Village Alice for a time had a “sex stories” section. I told stories of real girlfriends but without naming names: I called each of them “Bonnie”: to protect the innocent, and the guilty. Any number of people, not star athletes, not conquering generals, have more than one girlfriend, especially while young, but I think you’ll agree that the string I’ll recount part of here, from when I was waiting to be drafted, is unusual. Here I’ll leave out most of the sex but will name names: at least first names. Meeting my wife, Hilary, ended this string.

After college I was a guest in friend Alan’s Columbia-neighborhood apartment. I went to a party. I saw Sam Rifler, with a pretty girl on his lap. Sam wandered off, the pretty girl remained, talking to me, then remained some more. I said something about what a great guy Sam was, she, Alice, said, “I’m not with Sam. I’m with you: aren’t I?”
Driving down to the Village and her 10th Street digs in her VW she told me that she was expected for the balance of the weekend by her mother in Scarsdale. We could sleep first at her place, then drive to Scarsdale, or we could grab her bag and go on to Scarsdale. If we went to Scarsdale, her old home, we could slep in the same bed but not make love. If we sleept first at her house, we could. Which did I want?

That went past me faster than I could absorb, the more so since I was in a flurry over the prospect of being intimate with this beautiful Alice. My girl friend of the previous month had so annoyed me I’d ceased getting erections: how would I tell Alice I’d been impotent? in the midst of decisions about sleeping where? I’d only met Alice a couple of hours ago!

I asked her to run the choice by me again. She did. We could sleep a few hours at her house. We could make love. Then, she would have to go to Scarsdale: I too was invited. Or, we could pick up her bag at her place in the Village, and drive straight on to Scarsdale. There we could sleep in the same bed, but not make love. It was simple: she didn’t care if we came all over her sheets, she’s launder them herself; but she didn’t fuck in her mother’s Scarsdale sheets: her mother laundered those.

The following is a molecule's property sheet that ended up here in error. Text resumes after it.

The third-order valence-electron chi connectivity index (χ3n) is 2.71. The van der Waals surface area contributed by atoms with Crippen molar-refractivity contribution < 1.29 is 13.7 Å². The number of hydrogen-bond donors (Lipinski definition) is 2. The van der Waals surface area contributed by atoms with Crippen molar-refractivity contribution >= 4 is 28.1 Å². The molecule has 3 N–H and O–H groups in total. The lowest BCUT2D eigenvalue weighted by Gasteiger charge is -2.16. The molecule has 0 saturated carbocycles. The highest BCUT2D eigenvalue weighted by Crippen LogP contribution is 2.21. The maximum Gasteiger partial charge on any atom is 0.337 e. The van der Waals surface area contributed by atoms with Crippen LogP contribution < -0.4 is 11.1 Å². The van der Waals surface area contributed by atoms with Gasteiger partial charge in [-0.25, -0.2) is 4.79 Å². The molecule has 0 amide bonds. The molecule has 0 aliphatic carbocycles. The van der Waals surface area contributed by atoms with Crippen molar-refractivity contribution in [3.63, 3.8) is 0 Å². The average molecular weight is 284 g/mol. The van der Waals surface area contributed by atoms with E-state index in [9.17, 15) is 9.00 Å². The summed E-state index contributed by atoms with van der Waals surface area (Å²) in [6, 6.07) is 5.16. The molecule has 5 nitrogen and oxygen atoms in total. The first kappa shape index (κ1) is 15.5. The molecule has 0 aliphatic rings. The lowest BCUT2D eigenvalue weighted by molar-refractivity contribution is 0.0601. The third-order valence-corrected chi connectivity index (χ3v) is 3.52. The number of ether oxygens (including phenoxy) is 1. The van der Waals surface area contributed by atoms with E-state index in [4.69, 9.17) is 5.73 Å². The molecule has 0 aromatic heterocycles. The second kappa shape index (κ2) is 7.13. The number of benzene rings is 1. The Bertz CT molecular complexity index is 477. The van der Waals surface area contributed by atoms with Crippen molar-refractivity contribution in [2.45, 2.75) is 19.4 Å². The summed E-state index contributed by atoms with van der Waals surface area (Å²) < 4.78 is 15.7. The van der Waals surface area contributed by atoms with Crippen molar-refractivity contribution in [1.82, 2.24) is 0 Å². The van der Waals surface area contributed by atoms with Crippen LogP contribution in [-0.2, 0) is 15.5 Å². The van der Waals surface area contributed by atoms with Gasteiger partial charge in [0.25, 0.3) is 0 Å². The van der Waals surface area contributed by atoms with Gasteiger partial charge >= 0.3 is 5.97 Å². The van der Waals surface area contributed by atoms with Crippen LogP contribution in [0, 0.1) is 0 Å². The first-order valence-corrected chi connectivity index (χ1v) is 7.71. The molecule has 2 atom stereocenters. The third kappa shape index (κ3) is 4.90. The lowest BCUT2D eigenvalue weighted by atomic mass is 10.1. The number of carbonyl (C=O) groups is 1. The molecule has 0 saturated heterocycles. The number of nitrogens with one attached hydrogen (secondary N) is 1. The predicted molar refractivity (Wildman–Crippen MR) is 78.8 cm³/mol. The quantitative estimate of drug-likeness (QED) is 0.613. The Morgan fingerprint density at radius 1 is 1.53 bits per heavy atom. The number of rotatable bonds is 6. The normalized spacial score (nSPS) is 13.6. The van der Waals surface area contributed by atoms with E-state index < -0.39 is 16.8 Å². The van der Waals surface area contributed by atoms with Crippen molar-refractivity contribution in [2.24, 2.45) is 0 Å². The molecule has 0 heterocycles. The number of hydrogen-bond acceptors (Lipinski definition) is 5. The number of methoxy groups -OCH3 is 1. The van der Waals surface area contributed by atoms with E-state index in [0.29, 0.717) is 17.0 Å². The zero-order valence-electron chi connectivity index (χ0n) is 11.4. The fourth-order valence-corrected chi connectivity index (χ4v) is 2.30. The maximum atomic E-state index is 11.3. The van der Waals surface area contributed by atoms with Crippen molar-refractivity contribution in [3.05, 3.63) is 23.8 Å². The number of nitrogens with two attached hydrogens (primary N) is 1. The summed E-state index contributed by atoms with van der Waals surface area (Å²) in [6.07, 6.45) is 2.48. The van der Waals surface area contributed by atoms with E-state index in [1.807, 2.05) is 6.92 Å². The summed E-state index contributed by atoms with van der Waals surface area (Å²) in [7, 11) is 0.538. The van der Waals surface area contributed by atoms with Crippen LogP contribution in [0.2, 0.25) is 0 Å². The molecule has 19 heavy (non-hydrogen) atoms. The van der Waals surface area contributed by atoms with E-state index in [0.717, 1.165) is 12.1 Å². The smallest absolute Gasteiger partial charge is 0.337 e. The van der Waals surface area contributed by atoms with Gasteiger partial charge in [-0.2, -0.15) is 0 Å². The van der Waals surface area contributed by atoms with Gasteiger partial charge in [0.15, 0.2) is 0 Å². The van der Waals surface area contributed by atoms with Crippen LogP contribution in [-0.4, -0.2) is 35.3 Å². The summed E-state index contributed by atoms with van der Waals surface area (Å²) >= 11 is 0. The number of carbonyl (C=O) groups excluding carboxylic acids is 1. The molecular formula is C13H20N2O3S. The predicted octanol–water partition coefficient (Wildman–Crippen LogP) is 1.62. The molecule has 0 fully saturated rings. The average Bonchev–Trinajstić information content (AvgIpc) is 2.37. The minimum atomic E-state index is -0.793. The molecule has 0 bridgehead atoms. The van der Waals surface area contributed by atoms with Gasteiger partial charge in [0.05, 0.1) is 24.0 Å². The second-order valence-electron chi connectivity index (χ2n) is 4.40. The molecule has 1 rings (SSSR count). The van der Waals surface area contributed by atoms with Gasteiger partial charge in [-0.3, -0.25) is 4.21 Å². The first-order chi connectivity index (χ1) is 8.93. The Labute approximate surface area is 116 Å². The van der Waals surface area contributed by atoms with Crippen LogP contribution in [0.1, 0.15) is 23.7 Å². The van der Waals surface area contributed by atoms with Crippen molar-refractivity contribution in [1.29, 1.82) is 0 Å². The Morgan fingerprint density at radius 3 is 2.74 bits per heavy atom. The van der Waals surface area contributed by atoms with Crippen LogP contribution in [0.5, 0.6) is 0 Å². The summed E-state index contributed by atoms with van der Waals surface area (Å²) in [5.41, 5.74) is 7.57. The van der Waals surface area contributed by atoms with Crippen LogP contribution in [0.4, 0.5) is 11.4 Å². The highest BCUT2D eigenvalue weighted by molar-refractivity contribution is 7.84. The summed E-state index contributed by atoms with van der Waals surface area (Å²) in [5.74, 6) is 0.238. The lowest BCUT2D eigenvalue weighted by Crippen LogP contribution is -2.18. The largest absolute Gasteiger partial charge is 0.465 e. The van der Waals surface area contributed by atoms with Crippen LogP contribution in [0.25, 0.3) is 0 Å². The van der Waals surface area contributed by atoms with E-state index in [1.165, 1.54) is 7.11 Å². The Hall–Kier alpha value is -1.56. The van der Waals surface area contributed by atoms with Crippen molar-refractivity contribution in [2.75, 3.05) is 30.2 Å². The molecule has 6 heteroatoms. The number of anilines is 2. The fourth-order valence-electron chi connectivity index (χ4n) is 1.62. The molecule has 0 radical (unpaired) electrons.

“Well,” I said, “I want to sleep with you, in your house first, and make love, but …”
Alice almost drove into the retaining wall of the West Side Highway as I said but. Her face lit with expectation. But …
“You’re not gay,”she said. “No,” I affirmed, “But …

“But I haven’t had an erection in weeks.” “I knew it!” she exclaimed. “I knew there was something about you …”

Alice had a cute little apartment on 10th Street, a few steps from where 4th Street crosses 10th Street, in the crazy manner of Greenwich Village, Manhattan’s French rational geometry made a mockery of. We went straight to bed, pausing only long enough to put some Wagner on her turntable. I awoke aware that we’d slept for way more than a few hours. I awoke aware that Alice was on the phone, with her mother, and had been for some time. No, she wasn’t coming to Scarsdale. No, she herself had solved the medical condition she’d wanted to consult with her mother about. How had she done it? I understood the question from her answer: “I found a new gynecologist.”

She explained to me later: Alice hadn’t had her period in months. Alice was fairly sure she wasn’t pregnant. (Alice and her millionaire ex-husband, and her millionaire father, would have it taken care of for her if she were. Millionaires’ cast-off women don’t have unwanted births.) Alice’s mother wanted to sit with Alice face to face for the weekend and discuss options. But Alice had met Paul. Alice had taken Paul home. Paul instantly had an erection you could do chin ups from. Paul fucked the bejesus out of Alice, hours, and multiple female orgasms passing before Paul finally timed his own orgasm with Tristan’s on the Wagner. And Alice woke up to her period: and heavy flow.

But Paul: Wagner? I thought we were talking about Beethoven!
We are. Bear with me another moment.
Alice and I fucked through the weekend. Monday I had to work at the bank in the evening: New York Trust, just about to be taken over by Chemical: stocks dept. But Alice invited me back after work. Day by day for a month I stayed with Alice, by daily re-invitation. But after a month I was re-invited: and when I arrived, and knocked, there was a fuss behind the door before a flushed and disheveled Alice answered the door. And a flushed and disheveled Alice’s brother’s friend looked like the cat who’s stolen the cream.

Alice had introduced me to her brother and his friend. Alice had told me of her incestuous issues. It didn’t surprise me that she’s wound up fucking the friend — if not the brother too. But I believed that Alice should not have invited me over the witness it. So, for the first time in a month, I went home to my own home, Alan’s apartment uptown, to stay, not just to change my pants. Alan’s arartment was empty, grim. I was pissed, I was hurt. I wanted a friend.